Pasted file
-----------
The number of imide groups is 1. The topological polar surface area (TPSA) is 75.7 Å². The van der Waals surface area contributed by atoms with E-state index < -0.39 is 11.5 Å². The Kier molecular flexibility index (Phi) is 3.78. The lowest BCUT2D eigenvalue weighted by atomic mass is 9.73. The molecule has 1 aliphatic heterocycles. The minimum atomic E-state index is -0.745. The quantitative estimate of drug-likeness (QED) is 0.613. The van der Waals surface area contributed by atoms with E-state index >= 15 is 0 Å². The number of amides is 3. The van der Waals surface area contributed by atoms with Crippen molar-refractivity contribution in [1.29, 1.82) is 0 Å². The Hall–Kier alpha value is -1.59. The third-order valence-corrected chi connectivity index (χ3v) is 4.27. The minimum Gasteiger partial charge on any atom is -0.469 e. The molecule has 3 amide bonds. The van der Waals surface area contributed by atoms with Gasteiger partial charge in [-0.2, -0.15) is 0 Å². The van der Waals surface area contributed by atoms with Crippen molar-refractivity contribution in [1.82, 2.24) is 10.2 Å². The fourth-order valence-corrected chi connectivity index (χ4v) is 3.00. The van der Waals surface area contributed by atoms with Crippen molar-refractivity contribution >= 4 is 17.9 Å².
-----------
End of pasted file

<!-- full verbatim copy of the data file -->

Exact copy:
The number of imide groups is 1. The topological polar surface area (TPSA) is 75.7 Å². The van der Waals surface area contributed by atoms with E-state index < -0.39 is 11.5 Å². The Kier molecular flexibility index (Phi) is 3.78. The lowest BCUT2D eigenvalue weighted by atomic mass is 9.73. The molecule has 1 aliphatic heterocycles. The minimum atomic E-state index is -0.745. The quantitative estimate of drug-likeness (QED) is 0.613. The van der Waals surface area contributed by atoms with E-state index >= 15 is 0 Å². The number of amides is 3. The van der Waals surface area contributed by atoms with Crippen molar-refractivity contribution in [1.29, 1.82) is 0 Å². The Hall–Kier alpha value is -1.59. The third-order valence-corrected chi connectivity index (χ3v) is 4.27. The minimum Gasteiger partial charge on any atom is -0.469 e. The molecule has 3 amide bonds. The van der Waals surface area contributed by atoms with Gasteiger partial charge in [-0.2, -0.15) is 0 Å². The van der Waals surface area contributed by atoms with Crippen molar-refractivity contribution in [1.82, 2.24) is 10.2 Å². The fourth-order valence-corrected chi connectivity index (χ4v) is 3.00. The van der Waals surface area contributed by atoms with Crippen molar-refractivity contribution >= 4 is 17.9 Å².